The Analysis of Defects Using Computer Simulated Images

  • Peter Humble


Most of the other contributions to this workshop consider the analytical use of the electron microscope in a chemical or structural/crystallographic sense. In this section, we consider the analysis of extended defects which are nearly always present in crystalline solids. These defects are those which are visible in conventional transmission electron microscopy as a result of their extended nature or their long range elastic displacement fields, e.g. dislocations, stacking faults, dislocation loops, coherent and semicoherent precipitates, extrinsic grain boundary dislocations,’etc. It is important to note at the outset that the images of such defects are not dependent only on the form of their displacement field, but also on factors such as their geometry or orientation in the crystal. For example, the image of a small dislocation loop depends, among other things, upon the shape and size of the loop, the orientation of the Burgers vector relative to the plane of the loop, and the orientation of the loop with respect to the electron beam. Even for a straight dislocation in an elastically anisotropic crystal, the image depends not only on the Burgers vector and its orientation with respect to the dislocation line, but also on the direction in the crystal of the dislocation line itself. Thus, a total analysis of a defect involves the determination of these other mainly geometric and crystallographic factors in addition to the displacement field.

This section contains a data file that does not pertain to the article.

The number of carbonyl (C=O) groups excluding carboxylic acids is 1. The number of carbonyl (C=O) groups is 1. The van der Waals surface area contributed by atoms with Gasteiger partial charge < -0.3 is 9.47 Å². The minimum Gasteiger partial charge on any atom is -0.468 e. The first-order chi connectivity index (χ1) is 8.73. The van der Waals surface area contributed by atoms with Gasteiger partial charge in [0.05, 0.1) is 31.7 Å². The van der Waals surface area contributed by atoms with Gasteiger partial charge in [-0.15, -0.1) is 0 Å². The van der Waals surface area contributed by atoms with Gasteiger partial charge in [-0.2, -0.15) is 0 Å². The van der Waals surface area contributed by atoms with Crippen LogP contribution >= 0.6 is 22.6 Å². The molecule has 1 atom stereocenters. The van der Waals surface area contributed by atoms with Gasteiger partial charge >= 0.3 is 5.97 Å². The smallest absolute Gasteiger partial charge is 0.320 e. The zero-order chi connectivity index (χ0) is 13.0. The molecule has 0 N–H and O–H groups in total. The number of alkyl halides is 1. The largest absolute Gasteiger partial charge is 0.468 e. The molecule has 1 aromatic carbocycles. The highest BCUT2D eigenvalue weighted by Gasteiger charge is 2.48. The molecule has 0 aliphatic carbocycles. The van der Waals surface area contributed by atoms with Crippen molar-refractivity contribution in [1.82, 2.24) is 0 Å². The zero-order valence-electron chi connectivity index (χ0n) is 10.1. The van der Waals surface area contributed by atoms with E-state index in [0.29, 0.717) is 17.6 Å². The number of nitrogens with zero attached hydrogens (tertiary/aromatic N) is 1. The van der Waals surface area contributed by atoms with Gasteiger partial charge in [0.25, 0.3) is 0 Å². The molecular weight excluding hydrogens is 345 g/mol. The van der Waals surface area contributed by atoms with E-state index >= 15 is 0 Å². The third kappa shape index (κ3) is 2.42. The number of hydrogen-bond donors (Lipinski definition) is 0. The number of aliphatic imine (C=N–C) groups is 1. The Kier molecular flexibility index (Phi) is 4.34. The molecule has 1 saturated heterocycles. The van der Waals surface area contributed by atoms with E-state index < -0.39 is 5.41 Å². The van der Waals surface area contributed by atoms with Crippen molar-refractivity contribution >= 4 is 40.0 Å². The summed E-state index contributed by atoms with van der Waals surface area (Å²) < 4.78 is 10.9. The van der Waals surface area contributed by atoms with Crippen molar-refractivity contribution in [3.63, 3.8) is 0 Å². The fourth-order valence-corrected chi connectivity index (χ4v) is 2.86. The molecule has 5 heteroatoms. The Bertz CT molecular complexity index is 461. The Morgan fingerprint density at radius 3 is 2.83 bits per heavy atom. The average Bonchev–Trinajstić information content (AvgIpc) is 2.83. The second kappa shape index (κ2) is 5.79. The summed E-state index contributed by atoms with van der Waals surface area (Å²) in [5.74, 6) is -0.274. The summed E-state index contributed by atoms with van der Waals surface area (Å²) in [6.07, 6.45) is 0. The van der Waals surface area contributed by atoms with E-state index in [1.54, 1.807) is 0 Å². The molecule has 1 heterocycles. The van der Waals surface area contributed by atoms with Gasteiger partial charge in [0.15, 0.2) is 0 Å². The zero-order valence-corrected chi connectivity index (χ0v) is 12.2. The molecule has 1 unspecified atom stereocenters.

Displacement Field Burger Vector Slip Plane Dislocation Line Dislocation Dipole 
These keywords were added by machine and not by the authors. This process is experimental and the keywords may be updated as the learning algorithm improves.


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Major References

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Copyright information

© Springer Science+Business Media New York 1979

Authors and Affiliations

  • Peter Humble
    • 1
    • 2
  1. 1.Department of Materials Science and EngineeringUniversity of FloridaGainesvilleUSA
  2. 2.Division of Chemical PhysicsCSIROClaytonAustralia

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